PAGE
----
Graphic Classics Volume 7: Bram Stoker (2nd Edition)
by Bram Stoker
Review by Gayle Surrette
Eureka Productions Paperback ISBN/ITEM#: 9780978791919
Date: 29 August 2007 List Price $11.95 Amazon US / Amazon UK / Show Official Info /
Graphics Classics this time brings us some of the works of Bram Stoker. Not only his most enduring and lasting work, Dracula, but also some of his other lesser known stories: Lair of the White Worm, an excerpt from The Jewel of the Seven Stars -- here called "The Bridal of Death" -- among others. Adapted and illustrated by authors and illustrators who have managed to keep the true spirit of the originals.
The central piece is, of course, Dracula. The story is wonderfully adapted for this graphic treatment, following the original novel faithfully in spirit as well as intent. The illustrations are a bit creepy, but I think that might be because if you carefully study the drawings they're just enough off to get your hackles up. I do have to say Jonathan Harker looked enough like Keanu Reeves to make me smile in some parts. "The Vampire Hunter's Guide" which is a illustrated list of do's and don'ts when hunting vampires that was extracted from the novel is laugh out loud funny in parts and the illustrations are delightfully light to set the tone.
"The Judges House" is a truly creepy haunted house story. A young student rents a house reported to be haunted so that he can study in solitude. He doesn't believe in ghosts and such unscientific tales -- at least until weird things begin to happen. Will he become a believer? Will he listen to the town folk and protect himself? That uncertainty is what keeps us reading.
"The Bridal of Death" is an excerpt from The Jewel of the Seven Stars. Jewel... was also the basis for a 1980 film staring Charlton Heston called The Awakening. There's more than enough creep factor to keep you reading, trying to decide just what is happening. Will the young man find out what's going on before it's too late? Does his fiancée know what's going on? Well, you'll need to either read the original, or this edition of Graphic Classics to find out. The artwork here, at least to me, seemed a bit campy -- but it really works well with the story.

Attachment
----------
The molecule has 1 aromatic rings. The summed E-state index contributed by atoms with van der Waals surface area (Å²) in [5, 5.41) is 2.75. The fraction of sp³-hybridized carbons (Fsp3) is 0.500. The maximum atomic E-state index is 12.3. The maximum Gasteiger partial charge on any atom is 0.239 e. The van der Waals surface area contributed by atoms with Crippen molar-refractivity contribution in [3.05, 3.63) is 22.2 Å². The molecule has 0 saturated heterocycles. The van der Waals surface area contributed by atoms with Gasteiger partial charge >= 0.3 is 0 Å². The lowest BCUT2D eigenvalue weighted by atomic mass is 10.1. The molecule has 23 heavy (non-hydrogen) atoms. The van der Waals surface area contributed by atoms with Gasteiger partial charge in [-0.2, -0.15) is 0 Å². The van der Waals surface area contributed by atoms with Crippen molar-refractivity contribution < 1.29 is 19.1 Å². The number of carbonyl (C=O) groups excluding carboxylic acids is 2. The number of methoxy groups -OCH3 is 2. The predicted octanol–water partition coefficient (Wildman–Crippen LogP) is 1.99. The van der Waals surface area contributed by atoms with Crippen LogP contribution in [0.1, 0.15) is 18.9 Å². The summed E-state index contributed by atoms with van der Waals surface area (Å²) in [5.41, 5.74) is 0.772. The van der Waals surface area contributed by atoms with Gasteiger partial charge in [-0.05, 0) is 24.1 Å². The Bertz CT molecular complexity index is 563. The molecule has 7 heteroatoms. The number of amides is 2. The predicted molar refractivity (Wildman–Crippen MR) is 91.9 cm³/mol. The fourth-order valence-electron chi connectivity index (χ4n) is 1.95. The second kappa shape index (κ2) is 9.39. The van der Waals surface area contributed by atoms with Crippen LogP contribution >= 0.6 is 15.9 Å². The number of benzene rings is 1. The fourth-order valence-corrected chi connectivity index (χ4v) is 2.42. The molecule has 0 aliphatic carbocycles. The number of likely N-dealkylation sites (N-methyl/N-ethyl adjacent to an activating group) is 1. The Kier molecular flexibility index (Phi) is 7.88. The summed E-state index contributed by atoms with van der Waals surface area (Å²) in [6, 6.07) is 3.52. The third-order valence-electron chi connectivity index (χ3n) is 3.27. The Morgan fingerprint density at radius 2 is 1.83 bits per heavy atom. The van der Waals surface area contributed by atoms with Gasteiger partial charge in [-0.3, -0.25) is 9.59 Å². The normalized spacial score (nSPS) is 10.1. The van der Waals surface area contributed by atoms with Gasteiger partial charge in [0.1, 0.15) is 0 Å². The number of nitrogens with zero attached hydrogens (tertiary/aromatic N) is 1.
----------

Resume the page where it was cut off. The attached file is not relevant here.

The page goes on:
In "Torture Tower" a young couple on their honeymoon seemed to have a talkative man added to their party. The young couple seem to like his company, but as a reader I found him a bit obnoxious -- but to each their own. Their adventures while touring a castle renowned for its torture town leave you wondering about justice and karma. The drawings are more like woodcuts -- blocky and simple -- again fitting the narrative style. "The Wondrous Child" is a fable type story with a few lovely illustrations for the text. Then Lair of the White Worm is another tale of misdirection and false impressions. The novel is well adapted and the artwork is simple and more realistic than some of the other works making the story seem even more chilling.
All in all, it's another excellent volume of illustrated adaptations of famous literature. If you don't want to take the time for the originals, here's your chance to read them in a more streamlined presentation.